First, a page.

“Dylan inherited Guthrie’s role as voice of the people,” Ms. Harcourt said in a recent interview, “but the European influence of Brecht allowed him to experiment and undercut that role and create a more complex voice that wasn’t always as morally black and white.”Below, a historic moment Harcourt hails for its "Brechtian irony," ostensibly because the opening protest song ("When the Ship Comes In," with its shades of "Pirate Jenny"), offered at a nonviolent civil rights demonstration, concludes with violent Biblical imagery. Fair enough, though I think the real drama starts after the 3:00 mark, with Dylan telling civil rights activists not to blame Medgar Evers' killer because he's "Only a Pawn in Their Game," urging them instead to make common cause with poor whites against the ruling class. I guess that's the other kind of Brechtian.
Ms. Harcourt argues that the influence of Brecht is the missing piece of the answer to the much-debated question of why Mr. Dylan moved away from the folk and protest scenes in the early 60’s. His songs took on a more personal, surreal and often ambiguous style that, like the work of Brecht, often complicated the audience’s relationship with the hero of a song.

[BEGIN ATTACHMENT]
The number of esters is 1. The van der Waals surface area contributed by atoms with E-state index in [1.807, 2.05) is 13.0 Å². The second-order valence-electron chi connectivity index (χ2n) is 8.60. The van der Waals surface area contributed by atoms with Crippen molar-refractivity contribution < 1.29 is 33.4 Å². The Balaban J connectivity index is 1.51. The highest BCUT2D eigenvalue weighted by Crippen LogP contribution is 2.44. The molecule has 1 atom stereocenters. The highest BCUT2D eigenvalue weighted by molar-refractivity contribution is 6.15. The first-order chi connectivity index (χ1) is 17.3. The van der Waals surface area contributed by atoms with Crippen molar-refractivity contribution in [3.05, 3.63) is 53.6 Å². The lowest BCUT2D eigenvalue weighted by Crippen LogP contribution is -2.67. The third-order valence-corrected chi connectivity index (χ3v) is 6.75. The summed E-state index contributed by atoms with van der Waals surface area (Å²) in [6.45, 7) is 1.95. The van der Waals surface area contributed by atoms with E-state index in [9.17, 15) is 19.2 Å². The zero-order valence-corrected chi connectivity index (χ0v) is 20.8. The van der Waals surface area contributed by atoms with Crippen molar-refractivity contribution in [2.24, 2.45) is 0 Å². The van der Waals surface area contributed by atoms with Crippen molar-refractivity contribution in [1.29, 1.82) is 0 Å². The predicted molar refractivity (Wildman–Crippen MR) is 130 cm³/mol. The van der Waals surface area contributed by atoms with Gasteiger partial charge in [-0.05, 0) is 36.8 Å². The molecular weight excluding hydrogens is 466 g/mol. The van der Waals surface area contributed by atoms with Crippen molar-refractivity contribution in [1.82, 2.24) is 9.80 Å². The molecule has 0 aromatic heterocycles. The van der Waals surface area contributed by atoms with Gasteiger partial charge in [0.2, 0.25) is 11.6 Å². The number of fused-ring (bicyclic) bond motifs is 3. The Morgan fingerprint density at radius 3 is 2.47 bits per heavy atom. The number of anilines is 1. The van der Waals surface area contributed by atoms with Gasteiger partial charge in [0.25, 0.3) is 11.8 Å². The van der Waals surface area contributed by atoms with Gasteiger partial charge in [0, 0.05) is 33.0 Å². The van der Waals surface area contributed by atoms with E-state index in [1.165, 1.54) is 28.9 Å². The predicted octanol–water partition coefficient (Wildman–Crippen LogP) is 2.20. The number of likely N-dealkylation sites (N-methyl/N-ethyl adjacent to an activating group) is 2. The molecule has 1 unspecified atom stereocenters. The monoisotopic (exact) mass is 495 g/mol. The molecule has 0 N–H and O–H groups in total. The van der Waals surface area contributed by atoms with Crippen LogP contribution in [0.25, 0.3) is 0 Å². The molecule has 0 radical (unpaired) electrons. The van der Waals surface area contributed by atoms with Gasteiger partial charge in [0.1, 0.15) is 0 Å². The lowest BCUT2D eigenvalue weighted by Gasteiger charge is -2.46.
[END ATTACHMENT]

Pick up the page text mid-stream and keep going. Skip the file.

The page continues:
May 24, 2011
In honor of Dylan's 70th, and because I just reckoned with another Midwestern Jewish artist's relationship with Brecht, it's worth revisiting this juicy piece by Jason Zinoman after Chronicles came out. If Woody Guthrie gave us the folkie Bob, it may have been Brecht who gave us Bob in full, according to Esther Harcourt, a former graduate student at Victoria University in New Zealand:
Posted by Rob Weinert-Kendt at 1:50 PM